Anyway... my pants stayed dry, and we all used the facilities, tacked up our horses, and started.
The indoor was smaller than ours, narrower and not as long, compounded by the fact that about 1/5 of one end was blocked off with fence panels with various farm detritus behind them. Given that the idea was to try to simulate the show experience - warm up and showing both - it felt a bit daunting. We also had to make what was left into 2/3 show pen, 1/3 warm up pen, with a wall post as the line of demarcation, so it felt even smaller. I hadn't expected to feel anxious, so I was surprised it bothered me as much as it did.
Jake Masterson, the trainer, put each of us through a run, then had us break the bits down... first, spin, then discuss: how did that feel? How do you think you could have made it better? (Also: this is practice: if you need to do something here to make them wake up, do it!). Then move on to the circles... etc.
My discomfort with the size of the arena flavored how I did things, I think. We were supposed to - and needed to, given how raw the day was - work our horses in the "practice pen" area when he wasn't working one-on-one with us. The owner of the property and another lady were also riding in there, so it was busy and cramped, which made trying out some of the suggestions Jake told us to practice difficult.
Anyway, I was pretty unhappy with a few things. Jake is good about helping you work through your issues though. Still, I was getting tired, and Cinch was getting impatient and a bit pissy - one time he managed to flick the reins up while throwing his head down, with both reins landing between his ears, on a large fast circle. I got them back, but that was one for the books. :) I'd been on him for over two hours at that point though, so when that one-on-one was done, I got off, loosened his girth and brought him to a cross-tie, gave him some water, got myself lunch (he'd had hay on the trailer but we didn't bring any into the aisles) and then got back on. While I was gone, some of the other ladies were worked, while others also took a short break. My friend Angel (whose horse we thought might have navicular disease despite being young, fit, and athletic, about a year ago - it turned out he had a deep bruise that was only able to be diagnosed with MRI, he went on months long stall rest, changes in shoeing, in supplements, and finally, slowly brought back to work a few months ago) also took her horse out - though he's been back to work for a few months now, that was a long time for her to be on his back and she did not want to jeopardize the progress he's made. She's not showing at the end of the week, either, so she didn't feel a pressing need.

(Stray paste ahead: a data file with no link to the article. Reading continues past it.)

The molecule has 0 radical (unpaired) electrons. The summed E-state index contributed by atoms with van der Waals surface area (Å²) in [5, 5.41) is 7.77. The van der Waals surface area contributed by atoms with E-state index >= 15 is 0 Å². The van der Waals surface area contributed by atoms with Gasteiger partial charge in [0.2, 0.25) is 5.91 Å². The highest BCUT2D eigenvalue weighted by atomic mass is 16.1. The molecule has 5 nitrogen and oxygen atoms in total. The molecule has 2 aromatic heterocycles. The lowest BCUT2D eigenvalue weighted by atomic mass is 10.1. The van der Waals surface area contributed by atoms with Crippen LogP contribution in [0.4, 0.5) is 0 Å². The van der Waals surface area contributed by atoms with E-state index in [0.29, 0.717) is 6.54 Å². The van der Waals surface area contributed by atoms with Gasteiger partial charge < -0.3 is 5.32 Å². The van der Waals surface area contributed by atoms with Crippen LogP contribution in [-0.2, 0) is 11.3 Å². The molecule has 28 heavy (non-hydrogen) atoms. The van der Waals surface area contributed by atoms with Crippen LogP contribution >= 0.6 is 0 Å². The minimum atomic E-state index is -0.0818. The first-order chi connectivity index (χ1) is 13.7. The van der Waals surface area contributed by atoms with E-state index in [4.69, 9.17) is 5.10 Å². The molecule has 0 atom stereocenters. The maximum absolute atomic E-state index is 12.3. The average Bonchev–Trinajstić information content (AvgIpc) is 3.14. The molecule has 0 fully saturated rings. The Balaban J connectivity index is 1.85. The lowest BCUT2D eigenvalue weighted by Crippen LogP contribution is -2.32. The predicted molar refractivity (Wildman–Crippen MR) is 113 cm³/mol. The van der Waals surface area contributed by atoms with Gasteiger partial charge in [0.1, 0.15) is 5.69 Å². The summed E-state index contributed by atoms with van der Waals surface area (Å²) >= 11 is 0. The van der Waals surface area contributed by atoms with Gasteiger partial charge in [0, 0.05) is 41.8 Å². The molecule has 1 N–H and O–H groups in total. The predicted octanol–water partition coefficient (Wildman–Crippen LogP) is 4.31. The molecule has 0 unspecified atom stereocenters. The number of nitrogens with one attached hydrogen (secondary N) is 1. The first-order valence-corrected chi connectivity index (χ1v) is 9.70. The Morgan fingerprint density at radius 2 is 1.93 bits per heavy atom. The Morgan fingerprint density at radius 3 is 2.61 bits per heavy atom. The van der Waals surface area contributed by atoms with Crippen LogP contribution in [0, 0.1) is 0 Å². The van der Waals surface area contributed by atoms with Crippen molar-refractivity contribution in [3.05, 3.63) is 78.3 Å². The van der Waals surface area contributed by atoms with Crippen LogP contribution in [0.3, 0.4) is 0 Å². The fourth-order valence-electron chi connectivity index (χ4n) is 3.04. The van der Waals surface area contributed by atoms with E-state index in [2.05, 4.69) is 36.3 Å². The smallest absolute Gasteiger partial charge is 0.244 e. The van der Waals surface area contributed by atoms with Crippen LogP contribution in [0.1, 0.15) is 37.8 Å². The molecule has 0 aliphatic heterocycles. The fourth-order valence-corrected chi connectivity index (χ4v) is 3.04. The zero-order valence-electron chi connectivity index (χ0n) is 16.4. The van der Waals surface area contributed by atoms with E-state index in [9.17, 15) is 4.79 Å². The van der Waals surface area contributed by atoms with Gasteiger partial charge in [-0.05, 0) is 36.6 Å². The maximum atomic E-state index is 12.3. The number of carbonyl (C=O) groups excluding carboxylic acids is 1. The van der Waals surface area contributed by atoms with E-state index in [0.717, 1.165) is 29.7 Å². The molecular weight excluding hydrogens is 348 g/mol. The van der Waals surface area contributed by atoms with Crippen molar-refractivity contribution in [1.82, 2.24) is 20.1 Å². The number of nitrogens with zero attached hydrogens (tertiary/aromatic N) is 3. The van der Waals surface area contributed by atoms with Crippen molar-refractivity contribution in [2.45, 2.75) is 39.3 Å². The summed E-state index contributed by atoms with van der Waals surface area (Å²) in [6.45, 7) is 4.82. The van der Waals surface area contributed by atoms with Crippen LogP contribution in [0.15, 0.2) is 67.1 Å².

It was a breather both Cinch and I needed: when I went back in we worked the pattern one last time - and it certainly wasn't flawless but all the pieces were done much better, for a better whole.
Soon after, we all packed up and headed back to Dunstable. It was a long day, but it felt like we accomplished something.
Sunday's lesson, with Angel and her horse too, was outstanding. We warmed up outside because it was GORGEOUS out, and Cinch and I did perfect circles, rating down for the small slows with barely a twitch. Angel and TMan worked circles too, though she's only started doing pattern work with him again, so not quite as perfect... but pretty darn good.
Then back inside. Jake is helping me ride Cinch's sliding stop... by making Cinch do a better sliding stop. By getting him to drop his head and round up when he slides, the stop isn't as jarring... which means I don't brace for it, so we're both happy. It's still a work in progress, with me not quite getting it, so he had me run Cinch at the door, pushing him until the very last minute (or he slammed his head into the door, which was hardly likely), then sitting deep.